Publications

California’s Nurse Practitioners: How Scope of Practice Laws Impact Care

Author(s): 
Date: 
Sep. 07, 2018

Nurse practitioners (NPs) are registered nurses who have completed additional education to prepare them to deliver a broad range of services including the diagnosis and treatment of acute and chronic illnesses. They are one of four categories of advanced practice registered nurses, with the others being certified nurse-midwives, nurse anesthetists, and clinical nurse specialists.

California is 1 of 28 states — and the only western state — that restricts NPs by requiring them to work with physician oversight. A large body of research has linked such restrictions to a lower supply of NPs, poorer access to care for state residents, lower use of primary care services, and greater rates of hospitalization and emergency department visits. Although dozens of studies demonstrate that the quality of NP care is comparable to the quality of physician care, and that there is no difference in care when there is no physician oversight, proponents of scope of practice restrictions continue to argue that oversight is necessary for quality care.

California’s Nurse Practitioners: How Scope of Practice Laws Impact Care describes the regulations that govern scope of practice for NPs in California and in other states, and summarizes recent research on how these laws impact care.

Key findings include:

Physician supply in California will meet less than half of demand for primary care in 2030, but this gap can be filled by projected growth in NP and physician assistant supply. Policy leaders point to the elimination of unnecessary barriers to NP care as a means to address this primary care shortfall, especially in rural and underserved areas.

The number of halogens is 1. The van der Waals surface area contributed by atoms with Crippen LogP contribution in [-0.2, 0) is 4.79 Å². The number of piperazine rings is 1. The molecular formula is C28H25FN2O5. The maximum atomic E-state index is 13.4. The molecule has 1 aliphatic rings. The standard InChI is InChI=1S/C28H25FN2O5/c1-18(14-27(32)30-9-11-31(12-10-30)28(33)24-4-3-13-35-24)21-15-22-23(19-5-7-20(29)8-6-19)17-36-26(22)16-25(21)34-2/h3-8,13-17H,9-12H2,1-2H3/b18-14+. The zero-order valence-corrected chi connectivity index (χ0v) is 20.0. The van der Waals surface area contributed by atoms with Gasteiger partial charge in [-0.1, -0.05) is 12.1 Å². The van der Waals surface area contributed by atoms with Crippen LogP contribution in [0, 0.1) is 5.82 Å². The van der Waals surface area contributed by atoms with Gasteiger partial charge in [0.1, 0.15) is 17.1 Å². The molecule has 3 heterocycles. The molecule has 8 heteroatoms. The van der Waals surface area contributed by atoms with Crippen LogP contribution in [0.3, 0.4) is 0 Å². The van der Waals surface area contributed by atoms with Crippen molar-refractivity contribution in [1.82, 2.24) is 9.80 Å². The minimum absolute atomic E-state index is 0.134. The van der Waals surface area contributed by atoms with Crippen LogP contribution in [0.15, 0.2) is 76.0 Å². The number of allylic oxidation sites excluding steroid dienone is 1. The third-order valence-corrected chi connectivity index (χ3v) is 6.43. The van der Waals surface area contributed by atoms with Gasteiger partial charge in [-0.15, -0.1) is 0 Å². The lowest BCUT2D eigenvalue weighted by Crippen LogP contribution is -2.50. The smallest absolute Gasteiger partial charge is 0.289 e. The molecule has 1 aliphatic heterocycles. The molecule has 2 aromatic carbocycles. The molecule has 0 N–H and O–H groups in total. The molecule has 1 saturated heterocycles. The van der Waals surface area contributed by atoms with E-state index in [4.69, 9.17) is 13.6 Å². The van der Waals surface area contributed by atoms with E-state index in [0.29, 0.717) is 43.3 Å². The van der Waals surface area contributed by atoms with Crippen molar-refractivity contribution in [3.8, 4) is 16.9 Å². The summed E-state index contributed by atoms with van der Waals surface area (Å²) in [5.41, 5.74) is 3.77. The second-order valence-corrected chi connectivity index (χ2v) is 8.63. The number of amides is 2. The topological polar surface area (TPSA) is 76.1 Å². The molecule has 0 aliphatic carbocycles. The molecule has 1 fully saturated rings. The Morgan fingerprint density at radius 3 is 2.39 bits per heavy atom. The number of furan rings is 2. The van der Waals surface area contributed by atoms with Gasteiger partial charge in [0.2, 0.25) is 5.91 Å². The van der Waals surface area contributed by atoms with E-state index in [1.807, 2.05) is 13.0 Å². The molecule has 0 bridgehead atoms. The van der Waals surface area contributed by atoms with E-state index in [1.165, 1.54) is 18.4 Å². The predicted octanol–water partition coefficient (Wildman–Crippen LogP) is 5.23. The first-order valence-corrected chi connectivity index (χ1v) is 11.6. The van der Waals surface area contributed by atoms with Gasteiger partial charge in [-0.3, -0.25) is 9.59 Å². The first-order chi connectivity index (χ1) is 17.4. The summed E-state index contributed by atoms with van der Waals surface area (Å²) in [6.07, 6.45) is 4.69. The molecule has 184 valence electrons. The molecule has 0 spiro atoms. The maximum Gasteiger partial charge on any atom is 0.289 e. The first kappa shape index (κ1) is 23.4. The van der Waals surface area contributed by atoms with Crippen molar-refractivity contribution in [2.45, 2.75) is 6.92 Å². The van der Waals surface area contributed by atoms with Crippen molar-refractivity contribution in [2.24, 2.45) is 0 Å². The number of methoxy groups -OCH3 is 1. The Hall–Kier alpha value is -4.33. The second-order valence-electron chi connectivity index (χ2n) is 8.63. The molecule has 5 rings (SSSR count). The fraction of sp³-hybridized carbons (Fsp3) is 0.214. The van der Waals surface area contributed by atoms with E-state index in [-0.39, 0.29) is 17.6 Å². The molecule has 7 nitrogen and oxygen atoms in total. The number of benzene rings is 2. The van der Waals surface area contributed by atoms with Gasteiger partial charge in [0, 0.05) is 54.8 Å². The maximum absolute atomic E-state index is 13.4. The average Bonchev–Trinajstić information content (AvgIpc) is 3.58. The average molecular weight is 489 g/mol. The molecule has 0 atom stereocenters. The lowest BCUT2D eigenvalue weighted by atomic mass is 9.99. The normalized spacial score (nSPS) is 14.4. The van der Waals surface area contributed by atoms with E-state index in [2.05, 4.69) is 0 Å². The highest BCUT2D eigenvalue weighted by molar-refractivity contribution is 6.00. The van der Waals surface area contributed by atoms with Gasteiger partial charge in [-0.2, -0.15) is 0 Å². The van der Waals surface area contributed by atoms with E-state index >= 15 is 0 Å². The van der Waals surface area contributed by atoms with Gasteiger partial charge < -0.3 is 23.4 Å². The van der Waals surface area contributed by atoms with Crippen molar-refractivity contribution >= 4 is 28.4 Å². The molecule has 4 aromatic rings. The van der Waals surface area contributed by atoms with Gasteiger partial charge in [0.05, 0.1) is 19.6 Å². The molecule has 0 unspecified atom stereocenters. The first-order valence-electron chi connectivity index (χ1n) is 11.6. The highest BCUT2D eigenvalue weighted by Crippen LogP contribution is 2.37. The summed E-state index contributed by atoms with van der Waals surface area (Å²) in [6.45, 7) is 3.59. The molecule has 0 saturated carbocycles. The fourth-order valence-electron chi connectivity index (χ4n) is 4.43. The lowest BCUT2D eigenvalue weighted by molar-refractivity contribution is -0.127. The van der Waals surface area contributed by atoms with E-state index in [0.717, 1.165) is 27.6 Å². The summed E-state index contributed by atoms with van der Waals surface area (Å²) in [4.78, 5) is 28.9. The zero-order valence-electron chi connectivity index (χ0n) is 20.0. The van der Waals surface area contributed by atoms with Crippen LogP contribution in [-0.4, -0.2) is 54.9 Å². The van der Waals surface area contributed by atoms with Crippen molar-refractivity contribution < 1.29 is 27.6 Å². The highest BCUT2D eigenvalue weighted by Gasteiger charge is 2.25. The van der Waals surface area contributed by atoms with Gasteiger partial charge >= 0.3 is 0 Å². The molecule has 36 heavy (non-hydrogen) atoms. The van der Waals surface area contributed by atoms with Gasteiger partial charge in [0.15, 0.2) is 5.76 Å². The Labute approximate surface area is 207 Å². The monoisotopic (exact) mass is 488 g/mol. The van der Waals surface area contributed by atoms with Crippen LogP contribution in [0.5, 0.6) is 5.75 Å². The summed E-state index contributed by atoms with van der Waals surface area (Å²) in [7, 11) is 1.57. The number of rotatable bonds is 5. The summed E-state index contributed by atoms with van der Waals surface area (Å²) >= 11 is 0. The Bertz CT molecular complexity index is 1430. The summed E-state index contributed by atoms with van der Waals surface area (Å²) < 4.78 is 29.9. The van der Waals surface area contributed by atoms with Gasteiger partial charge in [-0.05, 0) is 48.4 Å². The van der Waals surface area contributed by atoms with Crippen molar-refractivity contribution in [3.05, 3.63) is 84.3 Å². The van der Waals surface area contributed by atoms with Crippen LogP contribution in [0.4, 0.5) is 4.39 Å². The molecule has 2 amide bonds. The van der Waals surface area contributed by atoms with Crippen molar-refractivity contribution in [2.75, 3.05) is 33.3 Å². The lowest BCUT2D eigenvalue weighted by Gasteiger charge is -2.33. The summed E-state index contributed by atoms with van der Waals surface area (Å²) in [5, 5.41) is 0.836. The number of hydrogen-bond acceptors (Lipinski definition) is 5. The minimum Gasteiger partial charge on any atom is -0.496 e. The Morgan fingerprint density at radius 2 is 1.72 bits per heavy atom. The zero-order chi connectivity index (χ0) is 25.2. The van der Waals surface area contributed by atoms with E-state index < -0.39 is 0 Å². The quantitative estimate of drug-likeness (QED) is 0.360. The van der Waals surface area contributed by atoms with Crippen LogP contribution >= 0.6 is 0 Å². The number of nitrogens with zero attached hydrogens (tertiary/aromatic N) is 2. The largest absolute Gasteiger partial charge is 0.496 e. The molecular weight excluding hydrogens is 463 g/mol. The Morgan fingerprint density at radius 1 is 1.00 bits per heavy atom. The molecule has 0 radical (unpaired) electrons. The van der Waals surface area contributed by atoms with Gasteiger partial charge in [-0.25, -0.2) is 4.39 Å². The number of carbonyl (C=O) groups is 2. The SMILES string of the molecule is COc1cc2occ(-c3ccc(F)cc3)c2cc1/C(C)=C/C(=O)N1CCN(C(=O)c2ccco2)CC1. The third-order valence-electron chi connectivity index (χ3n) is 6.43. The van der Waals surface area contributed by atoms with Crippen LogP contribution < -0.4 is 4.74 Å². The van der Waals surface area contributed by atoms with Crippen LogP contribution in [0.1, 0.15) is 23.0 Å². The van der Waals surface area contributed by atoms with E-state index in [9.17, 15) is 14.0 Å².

Multiple systematic reviews of the literature conclude that NPs provide care of comparable quality to physician care, even when practicing without physician oversight. Findings were similar beyond primary care, including in prescribing, chronic disease management, and ordering diagnostic tests. The findings were also reflected in rural and community health center settings.

Physicians currently bill time for overseeing NPs, resulting in practices offering them stipends of anything from $5,000 to $15,000 annually to cover this cost. This cost is passed along to patients, and would be removed if NP oversight hours were reduced or ended. Additionally, limiting the supply of NPs may lead patients to seek more expensive care, again increasing costs.